The Rolls Reus of German football

Image from bundesliga.com

Jürgen Klopp’s football masterpiece was made evident once again, as his Borussia Dortmund side held Real Madrid to a 2-2 draw at the Santiago Bernabéu in the UEFA Champion’s League on Tuesday night.

This came off the back of Dortmund’s victory against Madrid in the Westfalenstadion in Germany, and Dortmund has time and time again exhibited an attractive brand of attacking football under Klopp.

The team is filled with high-quality players – the likes of Mats Hummels, Mario Götze, and Robert Lewandowski would get into most teams in Europe.

However, despite all the talent on display at Dortmund, it is new signing Marco Reus who is proving himself to be the jewel in the Dortmund crown.

Reus re-joined Borussia Dortmund (he was originally a member of their youth team, which he joined at the age of 7 in 1996 and eventually left in 2006 without making any senior appearances) for a fee of around 17 million euros this past summer after showcasing his talent and having an extremely effective season at German side Borussia Mönchengladbach, where he took the Bundesliga by storm.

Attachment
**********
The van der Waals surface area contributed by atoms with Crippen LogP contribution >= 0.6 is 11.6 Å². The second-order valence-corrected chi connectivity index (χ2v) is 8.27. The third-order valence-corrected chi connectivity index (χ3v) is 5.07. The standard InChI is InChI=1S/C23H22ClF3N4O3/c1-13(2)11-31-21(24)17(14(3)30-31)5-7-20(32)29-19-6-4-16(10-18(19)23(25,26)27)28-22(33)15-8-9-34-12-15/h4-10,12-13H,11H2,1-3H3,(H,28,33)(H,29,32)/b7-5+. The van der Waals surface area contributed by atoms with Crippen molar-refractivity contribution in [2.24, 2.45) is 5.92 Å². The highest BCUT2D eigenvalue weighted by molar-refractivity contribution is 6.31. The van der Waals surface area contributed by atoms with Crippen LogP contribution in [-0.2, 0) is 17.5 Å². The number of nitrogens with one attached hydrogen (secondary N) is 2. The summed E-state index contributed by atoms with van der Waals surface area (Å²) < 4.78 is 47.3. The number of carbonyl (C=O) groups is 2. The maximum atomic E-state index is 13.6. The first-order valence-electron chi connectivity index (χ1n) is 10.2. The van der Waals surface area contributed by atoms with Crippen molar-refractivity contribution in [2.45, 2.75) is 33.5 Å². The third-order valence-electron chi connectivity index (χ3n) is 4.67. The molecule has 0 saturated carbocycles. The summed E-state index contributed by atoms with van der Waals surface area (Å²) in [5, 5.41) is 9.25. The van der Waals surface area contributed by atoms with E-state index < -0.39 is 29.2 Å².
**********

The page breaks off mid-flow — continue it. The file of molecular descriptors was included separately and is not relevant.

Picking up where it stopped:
He scored 23 goals and created 14 others for his teammates as well as showcased his ability to play direct, attacking football throughout a season where he consistently sparkled for Mönchengladbach. Klopp was persuaded that Reus was the man he needed to take his footballing project even one step further.

Reus is the type of winger that Cristiano Ronaldo helped to revolutionize back in his Manchester United days – he is direct, always posing a goal threat for Dortmund when he picks up the ball.

Much like Ronaldo (and this isn’t comparing them quality-wise, although Reus is extremely talented) Reus is a very complete attacking player. He is deadly with either foot, and can pick out a teammate with an accurate cross or defence-splitting pass. On top of that, he has the ability to leave defenders for dead – beating them with a combination of his speed, strength, and trickery.

He has been in good form for Dortmund this season already, contributing eight goals, one of which was his stunning volley in the 2-2 draw with Madrid, and four assists in all competitions since his summer transfer.

Reus has also made an impression on the national stage; despite Germany’s plethora of attacking talent, Reus has begun to cement himself in the Germany attacking quartet, linking up with players like Mesut Özil to devastating effect. So far he has 13 Germany caps to his name and has scored five goals for his country.

Dortmund are aiming to win their third successive Bundesliga title this year, and although their Bavarian rivals are currently running away from them, you should never count out BVB, especially with Marco Reus leading their charge.

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